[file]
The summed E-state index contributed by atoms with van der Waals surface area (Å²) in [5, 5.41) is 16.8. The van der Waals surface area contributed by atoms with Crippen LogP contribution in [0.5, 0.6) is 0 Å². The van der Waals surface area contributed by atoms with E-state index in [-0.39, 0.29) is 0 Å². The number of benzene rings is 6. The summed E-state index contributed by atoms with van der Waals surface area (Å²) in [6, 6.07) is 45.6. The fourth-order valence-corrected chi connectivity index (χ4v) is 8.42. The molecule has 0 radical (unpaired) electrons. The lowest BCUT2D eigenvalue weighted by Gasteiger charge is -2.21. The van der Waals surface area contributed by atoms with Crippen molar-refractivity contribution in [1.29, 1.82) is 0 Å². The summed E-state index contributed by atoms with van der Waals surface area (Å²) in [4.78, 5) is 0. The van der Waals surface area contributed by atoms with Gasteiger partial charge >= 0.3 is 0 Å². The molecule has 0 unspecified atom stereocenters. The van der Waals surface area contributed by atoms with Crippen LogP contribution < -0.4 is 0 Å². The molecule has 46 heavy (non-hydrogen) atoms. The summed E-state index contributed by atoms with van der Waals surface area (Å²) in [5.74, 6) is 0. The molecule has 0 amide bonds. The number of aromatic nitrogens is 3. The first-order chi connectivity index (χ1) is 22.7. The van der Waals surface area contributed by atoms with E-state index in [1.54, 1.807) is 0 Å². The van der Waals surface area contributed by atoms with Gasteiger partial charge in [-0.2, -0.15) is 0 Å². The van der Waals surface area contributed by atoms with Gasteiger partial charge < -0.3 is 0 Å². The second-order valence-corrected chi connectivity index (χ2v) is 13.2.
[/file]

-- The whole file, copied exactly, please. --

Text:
The summed E-state index contributed by atoms with van der Waals surface area (Å²) in [5, 5.41) is 16.8. The van der Waals surface area contributed by atoms with Crippen LogP contribution in [0.5, 0.6) is 0 Å². The van der Waals surface area contributed by atoms with E-state index in [-0.39, 0.29) is 0 Å². The number of benzene rings is 6. The summed E-state index contributed by atoms with van der Waals surface area (Å²) in [6, 6.07) is 45.6. The fourth-order valence-corrected chi connectivity index (χ4v) is 8.42. The molecule has 0 radical (unpaired) electrons. The lowest BCUT2D eigenvalue weighted by Gasteiger charge is -2.21. The van der Waals surface area contributed by atoms with Crippen molar-refractivity contribution in [1.29, 1.82) is 0 Å². The summed E-state index contributed by atoms with van der Waals surface area (Å²) in [4.78, 5) is 0. The van der Waals surface area contributed by atoms with Gasteiger partial charge >= 0.3 is 0 Å². The molecule has 0 unspecified atom stereocenters. The van der Waals surface area contributed by atoms with Crippen LogP contribution < -0.4 is 0 Å². The molecule has 46 heavy (non-hydrogen) atoms. The summed E-state index contributed by atoms with van der Waals surface area (Å²) in [5.74, 6) is 0. The molecule has 0 amide bonds. The number of aromatic nitrogens is 3. The first-order chi connectivity index (χ1) is 22.7. The van der Waals surface area contributed by atoms with E-state index in [1.54, 1.807) is 0 Å². The van der Waals surface area contributed by atoms with Gasteiger partial charge in [-0.2, -0.15) is 0 Å². The van der Waals surface area contributed by atoms with Gasteiger partial charge < -0.3 is 0 Å². The second-order valence-corrected chi connectivity index (χ2v) is 13.2.